An artist's impression of NASA's New Horizons probe approaching Pluto and its largest moon, Charon. Photo: NASA/JHU APL/SwRI/Steve Gribben
Show Hide image

Is Pluto really the “beige planet”?

McGovern’s microphone sagged. “I just had my feeling about this particular planet go down a notch.” “The Beige Planet,” piped up her co-presenter, Lawrence Pollard.

Newsday
BBC World Service

So, after days of low-resolution teasers, we finally saw the high-res images sent back by the space probe and the global response was amazement. At first, the reporting and analysis was merely ecstatic, slipping and sliding into something poetic, but within hours had spiralled into something almost Conradian: endless digressions and footnotes abounding in every interview, astronomers royal hurried from their beds to talk of “late heavy bombardments” and the “continual reworking of geological processes”. A small planet showing activity after four and a half billion years! When Pluto was supposed to have been a lump of rock! “Evidence of large craters indicating a very young, repeatedly modified surface . . . lines of sand dunes . . . crisp mountains and landslides . . . ice deposits the size of the Rockies . . . strange hills with grooves that we don’t know what to make of yet . . .”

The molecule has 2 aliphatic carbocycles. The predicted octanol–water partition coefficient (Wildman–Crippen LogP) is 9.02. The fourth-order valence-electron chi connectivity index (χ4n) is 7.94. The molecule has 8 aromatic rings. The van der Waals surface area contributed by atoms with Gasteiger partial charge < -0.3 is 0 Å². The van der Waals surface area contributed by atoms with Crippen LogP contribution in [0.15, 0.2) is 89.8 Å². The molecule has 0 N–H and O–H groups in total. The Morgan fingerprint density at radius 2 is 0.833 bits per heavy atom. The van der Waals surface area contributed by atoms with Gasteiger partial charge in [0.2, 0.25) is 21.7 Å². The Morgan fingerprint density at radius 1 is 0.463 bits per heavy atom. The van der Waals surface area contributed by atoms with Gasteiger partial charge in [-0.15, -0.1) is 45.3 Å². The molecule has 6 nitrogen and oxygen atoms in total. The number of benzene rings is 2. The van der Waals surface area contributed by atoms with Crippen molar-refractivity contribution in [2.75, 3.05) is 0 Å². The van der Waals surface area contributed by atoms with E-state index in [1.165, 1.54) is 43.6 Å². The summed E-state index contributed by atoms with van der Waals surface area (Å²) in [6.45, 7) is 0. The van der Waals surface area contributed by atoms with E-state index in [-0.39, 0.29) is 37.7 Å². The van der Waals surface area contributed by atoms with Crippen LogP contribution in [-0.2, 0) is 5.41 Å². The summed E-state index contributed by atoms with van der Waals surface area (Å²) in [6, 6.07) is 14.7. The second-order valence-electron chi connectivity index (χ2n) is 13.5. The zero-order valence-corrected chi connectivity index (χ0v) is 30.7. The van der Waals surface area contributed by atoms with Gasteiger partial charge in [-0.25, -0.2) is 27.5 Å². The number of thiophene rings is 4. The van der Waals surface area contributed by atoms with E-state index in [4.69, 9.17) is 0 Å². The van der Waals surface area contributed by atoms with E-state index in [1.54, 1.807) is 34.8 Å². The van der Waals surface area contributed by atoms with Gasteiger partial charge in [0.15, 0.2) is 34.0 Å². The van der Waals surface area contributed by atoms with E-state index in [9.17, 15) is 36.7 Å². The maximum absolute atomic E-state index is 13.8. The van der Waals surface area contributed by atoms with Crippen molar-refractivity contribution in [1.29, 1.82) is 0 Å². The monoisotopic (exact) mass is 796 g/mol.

Over to Mike Brown, professor of planetary astronomy, down the line from the California Institute of Technology. “Well, y’know,” he immediately challenged, “you don’t have to be a planet to be interesting.” Testy! Or way deep? The Newsday presenter Nuala McGovern – reliably positive, never lost for words – was completely silenced (15 July, 5am). “I’m just gonna let that one sink in for a moment,” she admitted, before doing just that and then trying again.

“I’m reading that the planet is red, right?” “Well, y’know,” her gloriously refusenik guest continued, “I look at these pictures and I think it’s kinda beige. Everybody’s saying how beautiful it is but I’m a little disappointed. It looks washed out and beige. But I’m not supposed to say that.”